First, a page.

Data from several locations in Svalbard: Konusdalen, Revneset, Criocerasaksla, and Hanaskogdalen. The Festningen Member sandstone sections were all initially photographed by drone in order to determine channel body dimensions and architecture in the sandstone as well as to record data for 3D photogrammetric construction of virtual outcrop models. Paleohydraulic estimates based on the fulcrum method use bankfull channel dimensions, specifically the height and width, and the D16, D50, D84, and D90 grainsizes to develop basin-process models and infer past catchment constraints. Festningen Member sandstone sections were logged and found to represent braided fluvial systems with mid-channel bars up to 3 m thick and channel-fills up to 4 m thick. Representative bedload samples were taken from approximately 10 cm above the base of channel scours for analysis and model input. The coarse grainsize and large clasts, frequently 3-4 cm and up to 15 cm in diameter, in the Festningen Member sandstone samples show that this was a large river capable of moving a coarse bedload. Scaling relationships equivalent to 4 m channels and coarse grained D-values is on the order of the modern braided Missouri River, on the South Dakota/Nebraska border.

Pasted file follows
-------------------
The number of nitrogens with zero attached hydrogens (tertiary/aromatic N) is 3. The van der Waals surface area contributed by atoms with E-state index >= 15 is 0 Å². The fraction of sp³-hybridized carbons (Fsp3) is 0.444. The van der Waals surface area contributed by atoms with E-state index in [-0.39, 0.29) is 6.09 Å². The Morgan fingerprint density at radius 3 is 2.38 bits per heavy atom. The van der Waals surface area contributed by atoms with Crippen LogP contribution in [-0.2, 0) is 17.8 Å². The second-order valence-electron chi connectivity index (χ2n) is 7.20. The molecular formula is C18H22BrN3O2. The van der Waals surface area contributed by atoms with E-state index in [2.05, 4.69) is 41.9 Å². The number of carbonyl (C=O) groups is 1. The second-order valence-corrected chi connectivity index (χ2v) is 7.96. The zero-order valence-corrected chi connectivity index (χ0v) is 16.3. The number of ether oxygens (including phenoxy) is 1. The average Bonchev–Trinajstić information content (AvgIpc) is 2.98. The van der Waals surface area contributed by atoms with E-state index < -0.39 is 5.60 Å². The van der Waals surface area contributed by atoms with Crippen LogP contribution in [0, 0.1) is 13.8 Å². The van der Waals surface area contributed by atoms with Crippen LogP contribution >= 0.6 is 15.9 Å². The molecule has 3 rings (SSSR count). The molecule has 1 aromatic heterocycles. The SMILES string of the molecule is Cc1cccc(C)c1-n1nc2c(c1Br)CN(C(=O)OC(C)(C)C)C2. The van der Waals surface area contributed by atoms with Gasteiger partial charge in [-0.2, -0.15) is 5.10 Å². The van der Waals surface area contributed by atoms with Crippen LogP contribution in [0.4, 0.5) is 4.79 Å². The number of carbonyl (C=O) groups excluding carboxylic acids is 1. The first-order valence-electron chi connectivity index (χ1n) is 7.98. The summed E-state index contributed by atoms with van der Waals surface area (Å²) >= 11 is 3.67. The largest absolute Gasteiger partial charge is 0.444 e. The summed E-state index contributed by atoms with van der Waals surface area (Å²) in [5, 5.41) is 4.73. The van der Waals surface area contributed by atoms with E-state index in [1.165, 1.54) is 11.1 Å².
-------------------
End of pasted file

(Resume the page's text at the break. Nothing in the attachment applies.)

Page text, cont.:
The Bjarmeland Platform and Fingerdjupet Subbasin in the western Barents Sea have a potential petroleum play in the Lower Cretaceous strata, which are, in part, considered to have been fed by the same Festningen fluvial system that is represented in cliff sections on Svalbard. Seismic profiles show clinoforms that may suggest deltaic facies, but remains unknown due to lack of well data.
Seismic data shows that the Cretaceous Festningen fluvial system was able to deliver enough sediments onto the Bjarmeland Platform area to build clinoforms. The size of the source area sufficient to produce a trunk river on this scale remains unconstrained, but an area of at least 100,000 km2 is necessary to produce the river found in the rock record, if the Fulcrum method is applied. Existing Arctic tectonic reconstructions do not consistently show a land area of sufficient size to accommodate this magnitude of drainage area, but results from this study may provide further input to the discussion on timing and land-mass configuration in the present day arctic during the Early Cretaceous.